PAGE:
Who, What, When, Where, Et Alia!


About the Owners

The Cambria Toy Station & Whistle Stop Books  are owned and operated by Meghan Dorsett and Carol Lindstrom.

Meghan Dorsett. Meghan, a Montana native, ended up in Giles County, Virginia in the late 1960s after her father (Jim) refused to ask directions and took a wrong turn in Cody, Wyoming. In reality, he took a teaching job at Tech and moved to Giles County because the population density was a whole lot more to his liking. Helen (his wife) was a High Plains native and likened moving to Virginia as the rough equivalent to moving to the bottom of an elevator shaft. In previous iterations, Meghan was the comprehensive planner for Montgomery County; taught writing, political rhetoric, Western American Literature, and Children’s Lit at Southwest Missouri State University; and ran a graphics company (and bartended) in Red Lodge, Montana. Along the way and following a life plan based on a greeting card on her father’s desk (Get a PhD–It Beats Working), she collected college degrees in unrelated fields in five states. When she is not in the shop or working, Meghan is passionate about Cambria, digital art and art in general, cartography, geography, writing, mysteries, history, planning, and, perhaps not surprising, politics.

Carol Lindstrom. Carol, a Louisiana native, is a freelance writer, blogger, and web designer with an avid interest in public information, FOIA, and voting rights. Before moving to Virginia, Carol worked as a child abuse investigator for the State of Florida, and as a paramedic. She studied nutrition and biochemistry at Bastyr University, in Seattle (which explains why visitors to the depot are as likely to have a long discussion of food and local restaurants as a chat on the relative merits of blocks) and Human Systems Inquiry at Saybrook Institute. When she is not in the shop, Carol is in charge of the public service division of Dorsett Publications, and is a gardener (see the gardens around the depot), an avid reader (especially science fiction) and NCIS fan, and cook extraordinaire.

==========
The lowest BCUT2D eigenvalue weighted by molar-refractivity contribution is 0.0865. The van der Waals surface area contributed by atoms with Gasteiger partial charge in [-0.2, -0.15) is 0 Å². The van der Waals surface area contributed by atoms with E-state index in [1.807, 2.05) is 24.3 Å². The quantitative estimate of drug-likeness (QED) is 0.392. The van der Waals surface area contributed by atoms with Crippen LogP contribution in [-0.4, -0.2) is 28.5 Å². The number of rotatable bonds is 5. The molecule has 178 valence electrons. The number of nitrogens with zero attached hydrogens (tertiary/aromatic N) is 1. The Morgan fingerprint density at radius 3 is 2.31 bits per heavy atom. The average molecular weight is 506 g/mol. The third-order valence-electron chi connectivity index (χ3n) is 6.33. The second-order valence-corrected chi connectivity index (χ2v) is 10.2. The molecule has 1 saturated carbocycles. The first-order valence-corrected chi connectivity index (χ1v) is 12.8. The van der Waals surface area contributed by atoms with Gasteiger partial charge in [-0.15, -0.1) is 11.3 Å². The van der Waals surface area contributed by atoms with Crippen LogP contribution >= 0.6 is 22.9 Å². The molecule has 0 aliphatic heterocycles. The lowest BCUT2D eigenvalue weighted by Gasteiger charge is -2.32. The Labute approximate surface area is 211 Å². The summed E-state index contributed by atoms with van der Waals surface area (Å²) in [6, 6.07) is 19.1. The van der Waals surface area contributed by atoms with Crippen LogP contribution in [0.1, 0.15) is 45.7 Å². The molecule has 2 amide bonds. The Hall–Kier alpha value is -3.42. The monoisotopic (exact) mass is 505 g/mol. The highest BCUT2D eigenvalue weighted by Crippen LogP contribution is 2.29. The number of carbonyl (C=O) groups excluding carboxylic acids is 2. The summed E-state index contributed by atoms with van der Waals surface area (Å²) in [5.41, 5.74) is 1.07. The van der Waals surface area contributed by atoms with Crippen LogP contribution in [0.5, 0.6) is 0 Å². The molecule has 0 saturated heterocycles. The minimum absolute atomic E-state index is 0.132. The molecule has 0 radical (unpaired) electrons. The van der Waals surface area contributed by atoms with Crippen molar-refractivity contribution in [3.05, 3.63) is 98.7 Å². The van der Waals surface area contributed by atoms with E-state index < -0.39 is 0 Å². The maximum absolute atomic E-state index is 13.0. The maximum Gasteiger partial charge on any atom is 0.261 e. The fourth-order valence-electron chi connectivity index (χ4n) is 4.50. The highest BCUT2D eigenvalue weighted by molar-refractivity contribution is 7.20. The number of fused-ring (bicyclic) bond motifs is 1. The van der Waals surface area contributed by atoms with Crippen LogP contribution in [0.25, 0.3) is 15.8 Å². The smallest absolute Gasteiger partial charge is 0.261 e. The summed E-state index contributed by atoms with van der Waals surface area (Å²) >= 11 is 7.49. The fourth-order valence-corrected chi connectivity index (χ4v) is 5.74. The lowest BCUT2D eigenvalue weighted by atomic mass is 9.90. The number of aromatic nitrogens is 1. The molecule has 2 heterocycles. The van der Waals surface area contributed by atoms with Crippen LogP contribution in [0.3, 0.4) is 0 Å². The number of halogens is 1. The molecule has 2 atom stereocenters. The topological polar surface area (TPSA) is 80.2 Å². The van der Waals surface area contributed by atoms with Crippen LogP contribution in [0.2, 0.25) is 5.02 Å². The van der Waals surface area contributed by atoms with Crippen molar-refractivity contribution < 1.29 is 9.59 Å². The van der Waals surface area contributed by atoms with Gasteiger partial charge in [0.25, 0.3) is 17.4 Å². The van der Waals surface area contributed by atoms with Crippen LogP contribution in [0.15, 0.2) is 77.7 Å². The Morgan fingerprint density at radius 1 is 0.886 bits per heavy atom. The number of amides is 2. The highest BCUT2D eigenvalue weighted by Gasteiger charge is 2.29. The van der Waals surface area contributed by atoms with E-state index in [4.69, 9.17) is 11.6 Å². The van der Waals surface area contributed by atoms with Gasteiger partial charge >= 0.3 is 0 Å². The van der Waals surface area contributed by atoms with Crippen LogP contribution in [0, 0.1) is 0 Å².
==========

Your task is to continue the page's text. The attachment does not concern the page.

Exactly What is This Place?

JHDdepot1The Historic Cambria Depot (Christiansburg Station) was built in 1867 and opened in 1868 by the Virginia Tennessee Railroad. Because William Mahone’s wife, Ophelia, made the aesthetic decisions, the V-T built a “high architecture” depot in the middle of virtually nowhere. The practice really wasn’t that uncommon, since the railroads believed they were improving the communities they served by creating large and often fancy edifices.

JHDdepot23It explains why Cambria (Christiansburg) has a Tuscan Italianate depot, the only wooden depot of its kind in the United States. (Tuscan Italianate , a residential only architecture, was “hot” between 1860 and 1875, which explains a number of things: 1) why there are very few Tuscan Italianate structures in the South; 2) why the station is oriented towards the street rather than the track; and 3) why it has eaves wide enough that you can walk around three sides of the building in pouring rain without getting wet. In 1983, the Dorsett’s purchased the depot after it was hit by a train (actually, four engines and two boxcars), an accident that left the building between 16 and 18 inches out of plumb, 12 inches off the foundation, no back wall, broken windows, and a condemnation notice on the front door.